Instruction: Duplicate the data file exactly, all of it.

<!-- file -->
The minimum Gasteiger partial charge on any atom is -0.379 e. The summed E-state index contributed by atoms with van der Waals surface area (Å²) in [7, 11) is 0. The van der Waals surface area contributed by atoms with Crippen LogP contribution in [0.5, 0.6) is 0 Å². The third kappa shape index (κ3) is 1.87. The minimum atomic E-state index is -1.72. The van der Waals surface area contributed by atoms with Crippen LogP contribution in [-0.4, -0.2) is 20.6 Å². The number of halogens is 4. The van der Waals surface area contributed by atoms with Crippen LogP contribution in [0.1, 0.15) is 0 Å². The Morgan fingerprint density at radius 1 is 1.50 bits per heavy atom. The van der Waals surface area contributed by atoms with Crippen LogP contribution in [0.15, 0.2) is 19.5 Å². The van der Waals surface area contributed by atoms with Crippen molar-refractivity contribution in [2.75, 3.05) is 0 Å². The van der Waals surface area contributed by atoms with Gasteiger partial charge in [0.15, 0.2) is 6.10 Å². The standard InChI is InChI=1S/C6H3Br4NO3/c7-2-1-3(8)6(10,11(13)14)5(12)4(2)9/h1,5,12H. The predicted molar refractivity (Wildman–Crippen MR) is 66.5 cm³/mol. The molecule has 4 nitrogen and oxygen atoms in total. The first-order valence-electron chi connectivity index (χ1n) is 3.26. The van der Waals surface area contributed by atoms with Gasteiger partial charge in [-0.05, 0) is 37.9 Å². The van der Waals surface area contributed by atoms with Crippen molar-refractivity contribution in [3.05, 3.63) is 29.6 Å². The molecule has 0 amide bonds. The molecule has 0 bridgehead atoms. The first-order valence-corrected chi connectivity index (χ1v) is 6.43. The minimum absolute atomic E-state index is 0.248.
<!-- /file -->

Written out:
The minimum Gasteiger partial charge on any atom is -0.379 e. The summed E-state index contributed by atoms with van der Waals surface area (Å²) in [7, 11) is 0. The van der Waals surface area contributed by atoms with Crippen LogP contribution in [0.5, 0.6) is 0 Å². The third kappa shape index (κ3) is 1.87. The minimum atomic E-state index is -1.72. The van der Waals surface area contributed by atoms with Crippen LogP contribution in [-0.4, -0.2) is 20.6 Å². The number of halogens is 4. The van der Waals surface area contributed by atoms with Crippen LogP contribution in [0.1, 0.15) is 0 Å². The Morgan fingerprint density at radius 1 is 1.50 bits per heavy atom. The van der Waals surface area contributed by atoms with Crippen LogP contribution in [0.15, 0.2) is 19.5 Å². The van der Waals surface area contributed by atoms with Crippen molar-refractivity contribution in [2.75, 3.05) is 0 Å². The van der Waals surface area contributed by atoms with Gasteiger partial charge in [0.15, 0.2) is 6.10 Å². The standard InChI is InChI=1S/C6H3Br4NO3/c7-2-1-3(8)6(10,11(13)14)5(12)4(2)9/h1,5,12H. The predicted molar refractivity (Wildman–Crippen MR) is 66.5 cm³/mol. The molecule has 4 nitrogen and oxygen atoms in total. The first-order valence-electron chi connectivity index (χ1n) is 3.26. The van der Waals surface area contributed by atoms with Gasteiger partial charge in [-0.05, 0) is 37.9 Å². The van der Waals surface area contributed by atoms with Crippen molar-refractivity contribution in [3.05, 3.63) is 29.6 Å². The molecule has 0 amide bonds. The molecule has 0 bridgehead atoms. The first-order valence-corrected chi connectivity index (χ1v) is 6.43. The minimum absolute atomic E-state index is 0.248.